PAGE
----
4 Explore, 4 Rampant Growth: We are a little shy on sources to cast GG and UU at only 14 of each. We make up for this by having a lot of cantrips and deck manipulation as well as the full set of Rampant Growths. This is the first serious deviation from Grant’s list. Speed of landing an Iona is the main thing that keeps this deck alive against the most aggressive decks, so we want to maximize how often and quickly that happens. The search spell is also a way to reshuffle the deck top without paying life which is a pretty valuable asset with the Blue package above. (Thanks to Max McCall for making the right call here.) Explore is particularly good since it lets us play our enters-the-battlefield-tapped lands without really paying their cost. Turn 2 Explore into Island for Ponder is also a nice line of play when it’s available. We also like Explore a lot since we’re a combo deck digging for cards, and this spell lets us see another card.

4 Garruk Wildspeaker, 4 Khalni Garden: These are currently the best ways for these colors to put creatures into play without actually playing creatures. Khalni Garden is just the nuts since it only costs us a land drop and the Plant is not only good for being a Polymorph, but can also protect Garruk or Jace while they do their work. All the games we can win on turn 3 are based off of turn 1 Khalni Garden or Exploring into a turn 2 Garden. Garruk Wildspeaker advances our agenda on multiple lines, making creatures to Polymoroph, giving us access to mana for Polymorph plus Negate backup very fast, and creating a good win condition in some matches. We also sometimes need to overrun with our Angel due to flying blockers, and Garruk does that all while looking fashionable in furs.

4 Spreading Seas: I believe until the format changes that any card which punishes Jund for existing and doesn’t hurt to play in your deck belongs there. Spreading Seas is a particularly nice fit, as almost every deck in the format has manlands and the card helps us dig further for whatever it is we’re looking for in our deck. It doesn’t hurt that sometimes you just get to lock a player right out of a game. (Sadly, my screenshots of a Jund player with all their lands Spreading Seased on turn 4 are on the other computer.) Very occasionally we even end up fixing our own mana with the Seas. (Though we have to be careful of aiding someone else in locking us out of Green.) Grant had opted to play Tectonic Edges, but I was finding that with all my card draw I had more than enough lands and really wanted to see more other cards. Being able to play 4 answers to manlands or Valakuts I think is much better than only 2, and the card is mostly free. There are also many times where an opponent leaves up W for Path to Exile, R for Lightning Bolt, or RB for Terminate so they can kill a Plant or Beast in response to a Polymorph, and we can punish those plays by playing Spreading Seas on their mana, sometimes even before putting our Plant or Beast into play so they can’t even kill it pre-emptively without the 2-1.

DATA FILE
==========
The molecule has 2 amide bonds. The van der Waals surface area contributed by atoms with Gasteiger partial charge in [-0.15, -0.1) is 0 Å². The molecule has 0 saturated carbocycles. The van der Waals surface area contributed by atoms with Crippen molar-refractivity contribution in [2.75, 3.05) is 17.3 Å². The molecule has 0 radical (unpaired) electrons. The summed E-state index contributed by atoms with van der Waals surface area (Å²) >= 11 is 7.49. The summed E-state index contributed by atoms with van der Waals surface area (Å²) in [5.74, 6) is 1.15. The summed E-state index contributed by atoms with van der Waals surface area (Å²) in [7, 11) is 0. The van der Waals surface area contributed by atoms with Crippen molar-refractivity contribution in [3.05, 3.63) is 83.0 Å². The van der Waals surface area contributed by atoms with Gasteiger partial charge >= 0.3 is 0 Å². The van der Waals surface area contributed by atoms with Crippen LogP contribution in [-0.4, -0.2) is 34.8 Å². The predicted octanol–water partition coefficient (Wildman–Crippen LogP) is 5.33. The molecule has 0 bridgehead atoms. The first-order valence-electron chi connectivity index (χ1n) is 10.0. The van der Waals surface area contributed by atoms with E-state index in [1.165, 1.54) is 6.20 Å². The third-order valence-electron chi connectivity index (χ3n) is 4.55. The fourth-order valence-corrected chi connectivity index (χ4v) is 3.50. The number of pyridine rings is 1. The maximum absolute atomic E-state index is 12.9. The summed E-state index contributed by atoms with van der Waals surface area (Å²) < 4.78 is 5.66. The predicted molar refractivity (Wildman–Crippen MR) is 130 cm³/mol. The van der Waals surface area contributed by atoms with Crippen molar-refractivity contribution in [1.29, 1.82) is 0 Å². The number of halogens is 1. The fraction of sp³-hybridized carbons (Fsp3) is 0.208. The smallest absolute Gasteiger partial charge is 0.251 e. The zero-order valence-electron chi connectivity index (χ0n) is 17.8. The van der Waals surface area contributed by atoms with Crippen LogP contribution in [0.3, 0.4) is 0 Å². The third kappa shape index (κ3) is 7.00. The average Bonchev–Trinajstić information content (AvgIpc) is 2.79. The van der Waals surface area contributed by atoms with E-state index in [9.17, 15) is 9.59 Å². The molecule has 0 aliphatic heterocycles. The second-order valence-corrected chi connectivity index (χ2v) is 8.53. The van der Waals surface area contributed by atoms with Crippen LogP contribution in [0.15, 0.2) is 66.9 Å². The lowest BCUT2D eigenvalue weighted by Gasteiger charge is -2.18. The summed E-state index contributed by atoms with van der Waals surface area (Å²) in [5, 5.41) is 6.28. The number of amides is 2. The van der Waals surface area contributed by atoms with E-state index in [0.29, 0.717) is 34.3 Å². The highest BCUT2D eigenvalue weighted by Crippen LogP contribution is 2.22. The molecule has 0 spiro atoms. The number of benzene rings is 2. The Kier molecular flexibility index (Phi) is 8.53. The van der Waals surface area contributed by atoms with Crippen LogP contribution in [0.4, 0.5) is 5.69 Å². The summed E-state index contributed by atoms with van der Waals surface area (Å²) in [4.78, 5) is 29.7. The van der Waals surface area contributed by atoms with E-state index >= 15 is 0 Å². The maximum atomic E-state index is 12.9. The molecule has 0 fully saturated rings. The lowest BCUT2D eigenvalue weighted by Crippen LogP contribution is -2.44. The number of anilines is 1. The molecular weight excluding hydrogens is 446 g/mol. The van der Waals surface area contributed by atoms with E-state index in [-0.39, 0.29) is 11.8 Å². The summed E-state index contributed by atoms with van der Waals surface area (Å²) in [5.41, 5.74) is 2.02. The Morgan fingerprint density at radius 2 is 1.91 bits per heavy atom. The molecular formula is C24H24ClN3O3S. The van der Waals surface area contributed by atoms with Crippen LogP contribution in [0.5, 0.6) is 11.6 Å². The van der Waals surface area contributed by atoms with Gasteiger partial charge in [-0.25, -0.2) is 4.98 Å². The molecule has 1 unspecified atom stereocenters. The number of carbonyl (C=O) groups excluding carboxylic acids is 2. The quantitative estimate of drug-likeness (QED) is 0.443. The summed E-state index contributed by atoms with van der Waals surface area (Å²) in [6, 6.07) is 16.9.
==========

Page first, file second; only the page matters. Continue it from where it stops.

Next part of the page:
4 Polymorph; 2 Iona, Shield of Emeria: Our combination package. Maximum copies of Polymoprh are a must as we aren’t that great of a deck without Iona as at least a threat. We play two copies of Iona because we need to be able to go off even when we have one Iona in our hand. (I would guess around 30% of games I go off I have one Iona in hand or discarded to a Blightning.) It would be incredibly greedy to set ourselves up to lose when we draw our target and have to rely on Jace to put it back.

4 Negate: Protection for our combination. Most decks will fight us either by leaving mana up for a spot removal spell to respond to Polymorph or with their own countermagic to hit our namesake spell. Our plan is to ramp up to six (or use Garruk to untap for an extra two) so that we can play our four-drop and this sucker. It also turns out to play a useful role against W/U Control in help winning the Jace war and can be a nice rebuff to attempts to Blightning us. (Though, if we don’t have a Planeswalker on the board I really like taking 3 and discarding 2 cards I don’t need.)

2 Into the Roil: This often seemed like the most ho-hum card in the deck. It did its job, but rarely was I digging thinking “All I need is an Into the Roil and I can win this game!” On the other hand, the card is a solid catch-all, and feels pretty good at returning Putrid Leeches, Oblivion Rings, and enemy planeswalkers. (So we can get an activation in before they legend rule them out.) 4 copies of the card in Grant’s version seemed like too much, I rarely wanted to cast it at 2 mana since it is competing against a lot of stronger options. Once we have 4 mana once again we have many other things that look good. However, I have often found passing on turn 4 and then EOT bouncing something to clear the board and drawing a card is a sweet line of play. Going down to 2 I have had little trouble finding good use for them. (I really like having a couple bounce spells in Blue to fix any problem permanent I’ve let get on the board.)